I chose to work from home over twenty years ago, for a number of reasons. I’m not only a writer; I’m also a licensed acupuncturist. The busy and crowded waiting room and space I couldn’t make comfortable for my patients just didn’t ring my bell. The hectic pace didn’t work for me either. Most of my patients were better served by a calm and relaxed environment. They liked the sanctuary and quiet space for an hour that could be part of their treatment. So I continued working at home.
The commute is great, because there isn’t one. Accommodating my writing as well as my own health issues made my choice to work from home even more practical. It’s low scale, but it’s not low class. I never treated my home as just a place to hang my hat, or a dorm room. Now that many of you are working from home, or at home wondering when you’re going to get back to work, I want to share with you my philosophy and strategy about making where you live a home, as well as dividing space between work and non-work activities.
I’ve always rented my space. It’s always been painted some shade of white. So…I’ve developed a method of decorating that many of my friends and patients over the years have described as ‘eye candy’. I unashamedly admit I love eye candy. Some people may want more than others, however…if you’re spending most of your time in your house, make it beautiful to you. Whatever your aesthetic sense may be.
When you’re spending most of your time in your home, making and adding creative embellishments to the rooms you live and work in will lift your mood and help the space feel more alive. It will also give you something to do to occupy your time.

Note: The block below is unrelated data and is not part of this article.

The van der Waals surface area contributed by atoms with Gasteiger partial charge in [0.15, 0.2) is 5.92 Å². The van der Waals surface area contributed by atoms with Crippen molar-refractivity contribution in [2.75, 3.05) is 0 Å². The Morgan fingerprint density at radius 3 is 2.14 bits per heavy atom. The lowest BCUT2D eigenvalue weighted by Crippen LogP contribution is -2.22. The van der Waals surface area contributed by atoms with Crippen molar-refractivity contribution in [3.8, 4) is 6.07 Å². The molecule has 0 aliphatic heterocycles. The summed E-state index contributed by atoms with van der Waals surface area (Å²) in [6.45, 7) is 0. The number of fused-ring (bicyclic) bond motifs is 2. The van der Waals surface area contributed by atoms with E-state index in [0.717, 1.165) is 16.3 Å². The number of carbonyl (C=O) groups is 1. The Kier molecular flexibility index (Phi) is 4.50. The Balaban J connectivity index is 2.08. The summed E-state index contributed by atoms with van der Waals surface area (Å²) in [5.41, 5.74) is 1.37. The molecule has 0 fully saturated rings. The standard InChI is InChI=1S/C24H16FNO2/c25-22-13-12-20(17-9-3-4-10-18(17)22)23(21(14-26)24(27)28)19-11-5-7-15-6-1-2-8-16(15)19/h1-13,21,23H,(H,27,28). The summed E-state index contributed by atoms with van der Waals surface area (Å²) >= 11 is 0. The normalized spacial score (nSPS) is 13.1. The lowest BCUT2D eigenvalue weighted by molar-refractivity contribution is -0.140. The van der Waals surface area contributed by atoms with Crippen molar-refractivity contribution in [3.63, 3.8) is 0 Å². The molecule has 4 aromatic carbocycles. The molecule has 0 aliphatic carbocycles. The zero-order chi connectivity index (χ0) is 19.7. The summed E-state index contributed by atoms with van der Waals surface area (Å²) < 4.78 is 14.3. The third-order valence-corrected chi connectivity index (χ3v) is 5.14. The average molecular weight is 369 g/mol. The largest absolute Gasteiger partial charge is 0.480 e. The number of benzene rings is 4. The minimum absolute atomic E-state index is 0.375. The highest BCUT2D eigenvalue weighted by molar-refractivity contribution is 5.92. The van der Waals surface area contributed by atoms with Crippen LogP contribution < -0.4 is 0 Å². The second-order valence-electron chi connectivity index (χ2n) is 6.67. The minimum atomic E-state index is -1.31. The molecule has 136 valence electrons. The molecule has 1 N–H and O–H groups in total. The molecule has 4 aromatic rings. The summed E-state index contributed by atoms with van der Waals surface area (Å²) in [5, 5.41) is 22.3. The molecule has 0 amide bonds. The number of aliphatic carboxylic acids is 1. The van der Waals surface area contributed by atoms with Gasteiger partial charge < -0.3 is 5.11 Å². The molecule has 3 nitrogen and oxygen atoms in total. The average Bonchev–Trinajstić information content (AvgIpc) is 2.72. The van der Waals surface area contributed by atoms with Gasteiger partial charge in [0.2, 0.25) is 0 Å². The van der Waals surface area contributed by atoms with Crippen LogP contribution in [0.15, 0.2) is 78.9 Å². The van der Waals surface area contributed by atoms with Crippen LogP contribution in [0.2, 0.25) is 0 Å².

Decoupage table featuring art by Michael Parkes
The photo is of a plain plywood table a friend’s mother had made in a woodshop class. I had the calendar art, by Michael Parkes, on hand for a decoupage project. A can of silver spray paint, a jar of Mod Podge, a pair of scissors, and I created this table in large part because Michael Parkes’ art moves me. This kind of repurposing or renovation of an unfinished or just plain tacky piece of furniture not only will occupy your time (and not a lot of it) it will also beautify the surroundings that are your home, where you are now spending most of your time. Have multiple people in the house? Many hands make light work.
Nicholas Tiberius Katt (4/9/98-7/11/15) knew how to claim his space. He knew a lot of my patients. Sometimes, he would get on the treatment table with them. As he got older, he was too busy for that because sleeping is what cats do. Depending upon the patient, he would greet them. Being a well-trained cat slave for 17 years, I can say that when they’re sleeping, they’re also working. Call me crazy if you like. He would claim his favored space, and being a cat, it would change. He made it clear, however, that his drinking water could not be next to his dish of food. It’s a cat thing. He was also dressed for work every day, as I am.
Nicholas Tiberius Katt circa 2005 on my back porch
So…people who work from home need to do the same thing as well – keep the workspace designated as a workspace – meaning that the dining room table isn’t the best idea, although it may seem expedient, for everyone in a family to use as a desk. Designate it for eating, because that is a home and family activity.
While this may seem picky, it does actually separate psychic energy generated from work with activities that are personal. Also, dress for work (“Friday casual” if you work in an office) so that you know you are working. Think of it as a form of ceremony, a ritual that acknowledges you do have work, and that your work is important to you.